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Evolutionary determinants of modular societies in colobines


Grueter, C C; van Schaik, C P (2010). Evolutionary determinants of modular societies in colobines. Behavioral Ecology, 21(1):63-71.

Abstract

Modular societies are structurally characterized by nuclear one-male units (OMUs, or harems) embedded within larger relatively coherent social bands. Within the order Primates, modular societies are uncommon, found in only a few species, including humans. Asian colobines (Presbytini) principally form either unimale groups that forage independently and are often territorial, or modular associations, which range from tight bands composed of
OMUs to loose neighborhoods of OMUs. A phylogenetic reconstruction of modularity in the Presbytini revealed that the single OMU pattern is probably the ancestral state while the modular pattern is derived. The selective forces favoring the evolution of modular societies have thus far been virtually unexplored. Although some ecological explanations cannot be ruled out at the moment due to lack of comparative and quantitative data, preliminary circumstantial evidence does not seem to support them. Instead, a social factor, bachelor threat, is consistent
with many observations. This hypothesis argues that where the pressure from nonreproductive bachelor males is unusually high, OMUs aggregate as a means of decreasing the amount of harassment and the risk of takeovers and infanticide. A comparative test found an association between modular societies and bachelor threat, as proxied by sex ratio within social units. The concentration
of modular systems in colobines may be due to their unusual ecology, which leads to unusually low intensity of scramble
competition. Modular colobines rely more on nonlimiting ubiquitous resources than nonmodular ones and thus can afford to gather in bands. Moreover, by comparing the slopes of regressions between group size and daily travel distance for several groups of one modular and one nonmodular colobine, we found slopes in the nonmodular to be steeper by a factor 30, indicating that ecological constraints associated with scramble competition prevent higher level groupings in nonmodulars. Thus, modular
sociality in Asian colobines may have arisen because both social benefits are substantial and ecological costs are relatively low.

Modular societies are structurally characterized by nuclear one-male units (OMUs, or harems) embedded within larger relatively coherent social bands. Within the order Primates, modular societies are uncommon, found in only a few species, including humans. Asian colobines (Presbytini) principally form either unimale groups that forage independently and are often territorial, or modular associations, which range from tight bands composed of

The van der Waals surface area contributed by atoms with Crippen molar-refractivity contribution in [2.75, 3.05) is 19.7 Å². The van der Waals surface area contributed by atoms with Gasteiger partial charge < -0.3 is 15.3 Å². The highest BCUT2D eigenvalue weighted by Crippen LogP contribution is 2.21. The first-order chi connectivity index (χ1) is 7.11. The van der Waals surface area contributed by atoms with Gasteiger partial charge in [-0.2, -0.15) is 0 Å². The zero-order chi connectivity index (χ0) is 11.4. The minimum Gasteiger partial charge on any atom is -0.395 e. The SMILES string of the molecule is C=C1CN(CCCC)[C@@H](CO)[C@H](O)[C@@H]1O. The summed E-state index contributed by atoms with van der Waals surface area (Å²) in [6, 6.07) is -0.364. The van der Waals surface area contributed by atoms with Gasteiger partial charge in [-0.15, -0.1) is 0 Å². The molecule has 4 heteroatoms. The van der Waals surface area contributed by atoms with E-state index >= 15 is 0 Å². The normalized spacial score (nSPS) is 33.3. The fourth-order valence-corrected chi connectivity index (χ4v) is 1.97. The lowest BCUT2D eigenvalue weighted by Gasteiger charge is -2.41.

OMUs to loose neighborhoods of OMUs. A phylogenetic reconstruction of modularity in the Presbytini revealed that the single OMU pattern is probably the ancestral state while the modular pattern is derived. The selective forces favoring the evolution of modular societies have thus far been virtually unexplored. Although some ecological explanations cannot be ruled out at the moment due to lack of comparative and quantitative data, preliminary circumstantial evidence does not seem to support them. Instead, a social factor, bachelor threat, is consistent
with many observations. This hypothesis argues that where the pressure from nonreproductive bachelor males is unusually high, OMUs aggregate as a means of decreasing the amount of harassment and the risk of takeovers and infanticide. A comparative test found an association between modular societies and bachelor threat, as proxied by sex ratio within social units. The concentration
of modular systems in colobines may be due to their unusual ecology, which leads to unusually low intensity of scramble
competition. Modular colobines rely more on nonlimiting ubiquitous resources than nonmodular ones and thus can afford to gather in bands. Moreover, by comparing the slopes of regressions between group size and daily travel distance for several groups of one modular and one nonmodular colobine, we found slopes in the nonmodular to be steeper by a factor 30, indicating that ecological constraints associated with scramble competition prevent higher level groupings in nonmodulars. Thus, modular
sociality in Asian colobines may have arisen because both social benefits are substantial and ecological costs are relatively low.

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Additional indexing

Item Type:Journal Article, refereed, original work
Communities & Collections:07 Faculty of Science > Department of Anthropology
Dewey Decimal Classification:300 Social sciences, sociology & anthropology
Language:English
Date:2010
Deposited On:20 Mar 2010 16:05
Last Modified:05 Apr 2016 13:35
Publisher:Oxford University Press
ISSN:1045-2249
Additional Information:This is a pre-copy-editing, author-produced PDF of an article accepted for publication in Behavioral Ecology following peer review. The definitive publisher-authenticated version "Evolutionary determinants of modular societies in colobines /Cyril C. Gruetera and Carel P. van Schaik. Behavioral Ecology 2010 21(1):63-71" is available online at: http://beheco.oxfordjournals.org/cgi/content/abstract/21/1/63
Publisher DOI:https://doi.org/10.1093/beheco/arp149
Permanent URL: https://doi.org/10.5167/uzh-24578

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